It’s Time for Coinbase to publish Transparency Reports

EFF has become increasingly concerned that payment processors are being asked to turn over information about their customers, with no mechanism for the public to know who makes those requests, or how often. That’s why we’re calling on Coinbase – one of the largest cryptocurrency exchanges in the country – to begin releasing regular transparency reports that provide insight into how many government requests for information it receives, and how he deals with them. These are difficult decisions with serious consequences, and should not be made in the dark.

Cryptocurrency exchanges should particularly understand the importance of privacy of this information

Financial data can be one of the most sensitive types of information we produce. How you spend your money can reveal a lot about your daily routine, the causes you care about, who you socialize with, and where you go. Choosing to comply with or reject a government request for this user data – or opt to close an account – can have a huge impact on what types of speech can thrive online. Transparency reports are important tools for accountability for companies making these important decisions. Cryptocurrency exchanges should particularly understand the importance of the privacy of this information, as their users tend to reward cryptocurrency cash-like anonymity, and its inherent opposition to censorship. For these reasons, cryptocurrency transactions are often sensitive – and more likely to have an expectation of privacy with them.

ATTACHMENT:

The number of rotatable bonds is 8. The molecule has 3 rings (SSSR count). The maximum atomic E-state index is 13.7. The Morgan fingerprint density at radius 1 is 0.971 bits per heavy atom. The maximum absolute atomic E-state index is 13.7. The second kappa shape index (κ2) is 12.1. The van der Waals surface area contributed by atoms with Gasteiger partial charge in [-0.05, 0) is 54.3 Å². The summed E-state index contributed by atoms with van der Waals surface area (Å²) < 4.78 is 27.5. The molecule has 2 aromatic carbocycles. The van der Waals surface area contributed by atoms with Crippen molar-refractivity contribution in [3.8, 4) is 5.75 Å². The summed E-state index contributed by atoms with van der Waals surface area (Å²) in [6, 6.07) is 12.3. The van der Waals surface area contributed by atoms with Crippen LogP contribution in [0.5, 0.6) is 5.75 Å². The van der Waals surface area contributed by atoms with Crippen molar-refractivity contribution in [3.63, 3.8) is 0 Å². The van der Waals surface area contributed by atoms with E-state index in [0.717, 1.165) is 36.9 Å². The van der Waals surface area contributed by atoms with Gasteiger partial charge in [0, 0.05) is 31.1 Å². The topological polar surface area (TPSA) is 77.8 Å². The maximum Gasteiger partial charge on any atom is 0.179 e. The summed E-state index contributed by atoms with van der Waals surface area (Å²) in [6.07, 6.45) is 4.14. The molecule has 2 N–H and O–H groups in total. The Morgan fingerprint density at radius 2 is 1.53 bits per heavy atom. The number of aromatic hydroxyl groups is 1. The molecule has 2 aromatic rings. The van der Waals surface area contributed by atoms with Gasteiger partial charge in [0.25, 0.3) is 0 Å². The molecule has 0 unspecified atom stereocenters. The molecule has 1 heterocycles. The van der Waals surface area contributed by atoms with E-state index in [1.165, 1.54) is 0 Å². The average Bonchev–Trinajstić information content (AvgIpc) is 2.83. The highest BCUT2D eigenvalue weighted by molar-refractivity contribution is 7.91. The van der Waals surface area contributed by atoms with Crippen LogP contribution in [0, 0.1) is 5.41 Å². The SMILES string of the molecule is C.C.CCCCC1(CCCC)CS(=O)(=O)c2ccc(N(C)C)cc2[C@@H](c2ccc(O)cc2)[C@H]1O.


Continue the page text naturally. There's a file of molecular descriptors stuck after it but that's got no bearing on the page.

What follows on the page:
At least one of Coinbase’s competitors, Kraken, has already recognized the importance of openness on this subject, and publicly released information on global law enforcement applications it receives. Providing this liability is especially important when it comes to financial data, as they can often be turned over with a subpoena, a 314 (a) application, or a National Security Letter – none of which need to be reviewed by a judge before it send to the financial service provider. And the need for cryptocurrency companies like Coinbase to be open with consumers is only growing, as courts have not sided with consumer privacy regarding these applications.

As we wrote in July, in U v. Gratkowski, the U.S. Court of Appeals for the Fifth Circuit ruled that law enforcement does not need a warrant in order to obtain financial transaction data from cryptocurrency exchanges – in this case, Coinbase was the exchange. In that case, the court relied on third party doctrine. This doctrine states that when people use services such as banks, they lose their reasonable expectation of privacy in the information they pass on to third parties.

The third party doctrine, and the court’s reliance on it Gratkowski, wrong. Storing your data with third parties should not result in users losing any reasonable expectation of privacy. That makes no sense in a world where everyone navigates through their daily lives by relying on services like email that give third parties access to sensitive information.

But we don’t know how many other cases are out there like Gratkowski, which is why we need more transparency from Coinbase. When providing data to the public on how often law enforcement seeks consumer data and services compliance, transparency reports show whether companies are achieving their promises to protect user privacy. They also fulfill an important secondary role by providing details of government surveillance activities.

As one of the largest single companies in the US cryptocurrency market, Coinbase has tremendous power and influence over this dynamic. It should stand up for its consumers and also use its power and influence on the market to demonstrate to others that transparency reporting is an industry standard for all cryptocurrency exchanges. Releasing a transparency report would be one way for Coinbase to demonstrate leadership and fill the gaps in our current knowledge, by shedding much needed light on government requests for information.